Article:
DOCKYARD FIGHT: Scuffle Brewing Over Possible Acquisition of Hoboken’s Union Dry Dock
(ABOVE: Famous fight scene from On the Waterfront—filmed in Hoboken, starring Marlon Brando and Lee J. Cobb | Columbia Pictures)
Since 2000, the 3.15-acre parcel of land known as Union Dry Dock & Repair Company—the last functioning maritime business on Hoboken’s once-bustling working waterfront, located on Sinatra Drive, between the Skate Park and Maxwell Park— has been for sale.
The City of Hoboken has reached out to discuss a possible purchase of the land. Following the meeting, Union Dry Dock sent a letter stating that it is not legally able to discuss a sale of the property to the City of Hoboken at this time.
In response, Hoboken Mayor Dawn Zimmer has opted to move ahead with an attempt to acquire the Union Dry Dock property for open space.
“In my experience with acquiring Block 12 for the Southwest Park and the 6-acre BASF property in Northwest Hoboken, it is not possible to acquire property without the City Council’s authorization for eminent domain,” said Mayor Zimmer. “Given recent new factors that have come to light, it is important to move forward with this process at this time to expand our City’s waterfront parks.”
As a result, the City Council will be asked to authorize the use of eminent domain for the acquisition of Union Dry Dock at next week’s City Council meeting.
Union Dry Dock opened in 1908 in Weehawken (even serving as a setting for a music video by the band Blondie in 1979). The company bought the Hoboken property in 1976, moving operations there in the 1980s. Previous efforts to sell the land have fallen through. In 2001, the Stevens Institute of Technology planned to construct a soccer field on the site. In 2005, there was a $15 million contract for the property, but the buyer backed out. In 2009, a developer hoped to build residential towers on the land, but local zoning didn’t permit it. And in 2012, New Jersey Transit considered obtaining the land for NY Waterway’s ferry maintenance and refueling.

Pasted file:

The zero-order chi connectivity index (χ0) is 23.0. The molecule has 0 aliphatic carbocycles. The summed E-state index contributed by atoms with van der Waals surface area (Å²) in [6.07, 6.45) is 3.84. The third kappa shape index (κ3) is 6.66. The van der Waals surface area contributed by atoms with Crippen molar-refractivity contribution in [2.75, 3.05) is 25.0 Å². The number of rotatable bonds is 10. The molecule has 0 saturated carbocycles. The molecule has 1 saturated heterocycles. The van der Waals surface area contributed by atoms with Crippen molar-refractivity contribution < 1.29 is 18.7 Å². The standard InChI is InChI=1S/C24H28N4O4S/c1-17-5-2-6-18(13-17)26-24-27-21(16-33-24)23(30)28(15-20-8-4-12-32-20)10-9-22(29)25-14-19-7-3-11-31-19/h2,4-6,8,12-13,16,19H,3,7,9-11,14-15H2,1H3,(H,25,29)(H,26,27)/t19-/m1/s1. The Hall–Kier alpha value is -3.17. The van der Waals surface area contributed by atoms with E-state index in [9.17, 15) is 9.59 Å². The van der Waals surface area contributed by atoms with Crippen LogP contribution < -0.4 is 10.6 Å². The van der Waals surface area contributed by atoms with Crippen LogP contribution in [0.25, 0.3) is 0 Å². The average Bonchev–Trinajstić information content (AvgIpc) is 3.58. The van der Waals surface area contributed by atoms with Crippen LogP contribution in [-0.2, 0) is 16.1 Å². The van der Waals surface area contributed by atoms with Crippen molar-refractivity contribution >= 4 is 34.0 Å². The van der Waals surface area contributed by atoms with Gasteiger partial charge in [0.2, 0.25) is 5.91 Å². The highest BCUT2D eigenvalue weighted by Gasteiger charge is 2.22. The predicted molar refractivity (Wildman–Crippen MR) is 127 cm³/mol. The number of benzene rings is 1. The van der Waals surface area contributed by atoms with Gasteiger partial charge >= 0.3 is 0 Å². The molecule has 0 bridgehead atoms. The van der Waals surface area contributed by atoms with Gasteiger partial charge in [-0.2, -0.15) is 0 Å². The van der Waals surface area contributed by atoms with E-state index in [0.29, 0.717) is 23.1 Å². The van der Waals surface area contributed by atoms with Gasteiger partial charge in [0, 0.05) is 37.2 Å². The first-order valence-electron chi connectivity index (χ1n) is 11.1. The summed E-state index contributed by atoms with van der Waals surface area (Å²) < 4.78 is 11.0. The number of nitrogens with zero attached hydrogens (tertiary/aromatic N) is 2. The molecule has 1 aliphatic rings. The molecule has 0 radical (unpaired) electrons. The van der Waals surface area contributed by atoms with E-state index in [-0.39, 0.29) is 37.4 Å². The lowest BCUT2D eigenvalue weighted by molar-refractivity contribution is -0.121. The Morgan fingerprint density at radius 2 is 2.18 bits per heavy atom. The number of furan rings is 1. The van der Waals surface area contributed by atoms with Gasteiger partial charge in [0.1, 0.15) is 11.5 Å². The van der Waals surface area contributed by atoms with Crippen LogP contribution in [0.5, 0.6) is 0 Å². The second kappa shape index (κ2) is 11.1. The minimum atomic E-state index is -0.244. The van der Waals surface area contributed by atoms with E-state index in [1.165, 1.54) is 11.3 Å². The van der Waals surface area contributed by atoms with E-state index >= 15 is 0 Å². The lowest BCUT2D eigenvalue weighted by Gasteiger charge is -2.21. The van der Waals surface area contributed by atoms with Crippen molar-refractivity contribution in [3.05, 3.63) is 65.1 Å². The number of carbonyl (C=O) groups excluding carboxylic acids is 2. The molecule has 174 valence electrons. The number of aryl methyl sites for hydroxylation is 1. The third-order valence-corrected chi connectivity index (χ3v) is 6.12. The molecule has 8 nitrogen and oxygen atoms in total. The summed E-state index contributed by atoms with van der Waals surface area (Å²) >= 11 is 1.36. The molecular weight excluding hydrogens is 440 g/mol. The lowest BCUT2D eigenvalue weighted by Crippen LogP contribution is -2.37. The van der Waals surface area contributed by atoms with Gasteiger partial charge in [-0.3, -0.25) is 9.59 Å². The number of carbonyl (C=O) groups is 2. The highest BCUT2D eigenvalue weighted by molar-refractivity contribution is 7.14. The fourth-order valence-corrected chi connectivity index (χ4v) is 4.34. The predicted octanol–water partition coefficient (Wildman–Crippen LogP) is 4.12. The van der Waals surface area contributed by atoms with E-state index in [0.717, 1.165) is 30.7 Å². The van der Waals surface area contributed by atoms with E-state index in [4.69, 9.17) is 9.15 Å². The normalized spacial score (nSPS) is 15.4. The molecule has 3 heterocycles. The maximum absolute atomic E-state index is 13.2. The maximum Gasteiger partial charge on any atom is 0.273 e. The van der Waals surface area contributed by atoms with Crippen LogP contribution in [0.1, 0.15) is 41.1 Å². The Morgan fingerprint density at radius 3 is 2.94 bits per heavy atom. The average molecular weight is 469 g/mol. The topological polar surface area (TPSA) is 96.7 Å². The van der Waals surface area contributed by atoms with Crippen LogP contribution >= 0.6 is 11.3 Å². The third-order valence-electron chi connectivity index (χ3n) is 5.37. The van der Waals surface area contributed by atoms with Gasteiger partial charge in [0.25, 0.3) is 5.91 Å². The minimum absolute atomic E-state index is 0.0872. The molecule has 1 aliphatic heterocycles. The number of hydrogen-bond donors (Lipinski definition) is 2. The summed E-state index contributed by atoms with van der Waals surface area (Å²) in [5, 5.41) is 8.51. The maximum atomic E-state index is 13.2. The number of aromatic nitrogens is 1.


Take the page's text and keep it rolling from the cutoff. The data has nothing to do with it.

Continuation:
This past June, Fund for a Better Waterfront began an initiative to purchase the property, for the very same purpose Zimmer is advocating. However, the group cautions against the Mayor’s aggressive approach:
The @CityofHoboken needs to learn collaboration with other stakeholders. Threatening eminent domain at this stage is questionable. #hoboken https://t.co/cfKXsmLbxW
— Better Waterfront (@Hoboken_FBW) September 28, 2017
Of course, it’s also an election year. With the Mayor in the waning days of her final term, First Ward Councilman and mayoral candidate Michael DeFusco said, “My understanding is that the property owner is willing to begin a good faith negotiation, but not with this current administration and not before the upcoming election when our city’s leadership for the next four years will be decided. A negotiation of this magnitude shouldn’t be rushed into by a mayor who already has one foot out the door.”
He cites initiatives in the past where a heavy-hand has undermined the process. “As we’ve seen time and again, this approach doesn’t always result in a timely acquisition of property, as evidenced by the decade-long process of acquiring the recently opened Southwest Park, and can lead to outrageous legal fees our taxpayers have been exposed to in ill-fated court battles like the Monarch development.”
The next Hoboken City Council Meeting is Wednesday, October 4th. The election Mayor and at-large Council seats is Tuesday, November 7.
(Excerpts from hMAG contributor Jack Silbert were used in this story.)